Of the many human characteristics, few evoke greater admiration and respect than gallantry in the service of one's country. Here, Graham Pitchfork describes the outstanding bravery of twenty-one air men who served in the Royal Air Force and the Fleet Air Arm during the Second World War. These accounts encompass most theaters of operation as well as a host of aircraft types and aircrew categories. Accounts of the gallantry of those who served on the ground in support of flying operations are also relayed in this substantial anthology. The book explores the gallantry of airmen who fought in a variety of contexts, including that band of men who are so often forgotten, the Burma veterans. A gallant RAF sergeant and an RAF doctor who cared for and inspired fellow prisoners in Japanese camps are both included here, as are stories relating the extreme bravery of a Fleet Air Arm pilot, a Pathfinder pilot and a Typhoon wing leader. The valorous acts of these airmen serve as inspirational examples to a new generation of flying men and women.Graham Pitchfork extracts the drama and poignancy of their tales, enlivening them to great effect in this riveting publication that is sure to appeal broadly to enthusiasts of the era.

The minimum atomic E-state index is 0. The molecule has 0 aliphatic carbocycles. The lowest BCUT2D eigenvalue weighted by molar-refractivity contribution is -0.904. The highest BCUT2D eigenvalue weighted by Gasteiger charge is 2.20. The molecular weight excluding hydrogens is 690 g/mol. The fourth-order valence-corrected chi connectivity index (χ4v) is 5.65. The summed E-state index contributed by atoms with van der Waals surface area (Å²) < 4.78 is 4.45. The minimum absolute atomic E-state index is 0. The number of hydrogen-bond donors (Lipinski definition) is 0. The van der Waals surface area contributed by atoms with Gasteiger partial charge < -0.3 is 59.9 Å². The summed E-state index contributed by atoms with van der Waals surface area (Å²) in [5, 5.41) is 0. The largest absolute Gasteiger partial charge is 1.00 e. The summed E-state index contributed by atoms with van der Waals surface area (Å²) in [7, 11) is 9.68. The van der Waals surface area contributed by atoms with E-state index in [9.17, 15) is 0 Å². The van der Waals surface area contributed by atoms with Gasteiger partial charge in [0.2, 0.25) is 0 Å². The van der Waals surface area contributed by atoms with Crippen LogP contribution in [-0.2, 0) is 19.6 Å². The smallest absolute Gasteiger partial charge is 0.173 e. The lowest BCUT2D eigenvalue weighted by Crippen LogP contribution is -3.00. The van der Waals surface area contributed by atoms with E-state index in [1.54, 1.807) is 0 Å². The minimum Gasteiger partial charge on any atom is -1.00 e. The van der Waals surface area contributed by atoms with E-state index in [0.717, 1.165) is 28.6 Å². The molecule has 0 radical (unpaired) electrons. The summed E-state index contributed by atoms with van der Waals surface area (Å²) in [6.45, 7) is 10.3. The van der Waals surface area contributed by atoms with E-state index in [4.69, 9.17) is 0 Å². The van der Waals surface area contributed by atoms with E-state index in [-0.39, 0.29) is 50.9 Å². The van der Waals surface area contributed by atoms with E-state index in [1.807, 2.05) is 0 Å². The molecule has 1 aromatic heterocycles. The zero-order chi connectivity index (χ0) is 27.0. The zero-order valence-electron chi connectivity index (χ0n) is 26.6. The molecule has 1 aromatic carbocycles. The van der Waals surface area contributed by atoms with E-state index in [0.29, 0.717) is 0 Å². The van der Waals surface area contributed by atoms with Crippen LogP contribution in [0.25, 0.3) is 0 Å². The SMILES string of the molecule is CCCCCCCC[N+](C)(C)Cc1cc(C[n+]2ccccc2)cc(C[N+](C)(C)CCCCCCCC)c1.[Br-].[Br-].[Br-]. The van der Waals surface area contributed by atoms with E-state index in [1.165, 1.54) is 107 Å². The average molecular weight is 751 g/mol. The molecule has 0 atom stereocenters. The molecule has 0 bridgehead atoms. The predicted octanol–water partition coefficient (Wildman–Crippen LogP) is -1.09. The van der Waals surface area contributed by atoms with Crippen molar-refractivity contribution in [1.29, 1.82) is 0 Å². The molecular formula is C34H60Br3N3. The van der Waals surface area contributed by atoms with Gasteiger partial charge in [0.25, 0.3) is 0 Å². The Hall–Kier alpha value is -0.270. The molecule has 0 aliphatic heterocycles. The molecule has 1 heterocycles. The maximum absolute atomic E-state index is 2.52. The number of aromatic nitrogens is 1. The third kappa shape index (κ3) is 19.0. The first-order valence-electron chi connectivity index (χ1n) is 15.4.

Graham Pitchfork spent thirty-six years in the RAF as a navigator and commanded a Buccaneer squadron, was Director of Air Warfare and, before retiring in 1995 as an air commodore, was a Director of Military Intelligence at the Ministry of Defence. He is an established air historian and has written ten books including The Buccaneers, Shot Down and on the Run and The Royal Air Force Day by Day. He is a regular contributor to Flypast and is the aviation obituarist for the Daily Telegraph. In 2012 he received the Guild of Air Pilot's and Navigators Award for Aviation Journalism and the Air Power Association awarded him the prestigious C.P. Robertson Trophy for the best written interpretation of the Royal Air Force for the public.